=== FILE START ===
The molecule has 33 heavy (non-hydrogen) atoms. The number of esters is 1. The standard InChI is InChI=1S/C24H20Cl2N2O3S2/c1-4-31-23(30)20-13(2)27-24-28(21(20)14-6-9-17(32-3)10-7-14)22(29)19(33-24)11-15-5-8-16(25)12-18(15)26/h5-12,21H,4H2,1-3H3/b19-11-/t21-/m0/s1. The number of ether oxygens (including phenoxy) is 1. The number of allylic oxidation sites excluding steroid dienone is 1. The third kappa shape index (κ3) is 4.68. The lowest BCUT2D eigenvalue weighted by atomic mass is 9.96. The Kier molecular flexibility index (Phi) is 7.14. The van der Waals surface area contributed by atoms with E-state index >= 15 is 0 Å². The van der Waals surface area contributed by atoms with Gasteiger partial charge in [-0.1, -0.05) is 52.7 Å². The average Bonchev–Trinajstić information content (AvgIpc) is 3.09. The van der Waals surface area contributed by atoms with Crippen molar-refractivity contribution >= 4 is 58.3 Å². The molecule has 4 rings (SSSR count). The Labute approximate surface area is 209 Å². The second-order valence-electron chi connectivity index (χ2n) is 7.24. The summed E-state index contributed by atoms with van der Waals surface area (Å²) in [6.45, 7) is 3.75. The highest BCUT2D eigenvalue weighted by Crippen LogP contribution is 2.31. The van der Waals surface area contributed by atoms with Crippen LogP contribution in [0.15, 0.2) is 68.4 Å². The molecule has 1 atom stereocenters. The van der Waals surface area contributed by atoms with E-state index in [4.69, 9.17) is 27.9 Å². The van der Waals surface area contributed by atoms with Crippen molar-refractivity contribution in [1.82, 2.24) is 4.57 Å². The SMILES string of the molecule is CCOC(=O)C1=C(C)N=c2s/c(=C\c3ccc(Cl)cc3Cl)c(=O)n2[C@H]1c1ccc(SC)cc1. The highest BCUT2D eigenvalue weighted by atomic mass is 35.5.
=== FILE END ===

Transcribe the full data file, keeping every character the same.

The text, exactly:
The molecule has 33 heavy (non-hydrogen) atoms. The number of esters is 1. The standard InChI is InChI=1S/C24H20Cl2N2O3S2/c1-4-31-23(30)20-13(2)27-24-28(21(20)14-6-9-17(32-3)10-7-14)22(29)19(33-24)11-15-5-8-16(25)12-18(15)26/h5-12,21H,4H2,1-3H3/b19-11-/t21-/m0/s1. The number of ether oxygens (including phenoxy) is 1. The number of allylic oxidation sites excluding steroid dienone is 1. The third kappa shape index (κ3) is 4.68. The lowest BCUT2D eigenvalue weighted by atomic mass is 9.96. The Kier molecular flexibility index (Phi) is 7.14. The van der Waals surface area contributed by atoms with E-state index >= 15 is 0 Å². The van der Waals surface area contributed by atoms with Gasteiger partial charge in [-0.1, -0.05) is 52.7 Å². The average Bonchev–Trinajstić information content (AvgIpc) is 3.09. The van der Waals surface area contributed by atoms with Crippen molar-refractivity contribution >= 4 is 58.3 Å². The molecule has 4 rings (SSSR count). The Labute approximate surface area is 209 Å². The second-order valence-electron chi connectivity index (χ2n) is 7.24. The summed E-state index contributed by atoms with van der Waals surface area (Å²) in [6.45, 7) is 3.75. The highest BCUT2D eigenvalue weighted by Crippen LogP contribution is 2.31. The van der Waals surface area contributed by atoms with Crippen LogP contribution in [0.15, 0.2) is 68.4 Å². The molecule has 1 atom stereocenters. The van der Waals surface area contributed by atoms with E-state index in [4.69, 9.17) is 27.9 Å². The van der Waals surface area contributed by atoms with Crippen molar-refractivity contribution in [1.82, 2.24) is 4.57 Å². The SMILES string of the molecule is CCOC(=O)C1=C(C)N=c2s/c(=C\c3ccc(Cl)cc3Cl)c(=O)n2[C@H]1c1ccc(SC)cc1. The highest BCUT2D eigenvalue weighted by atomic mass is 35.5.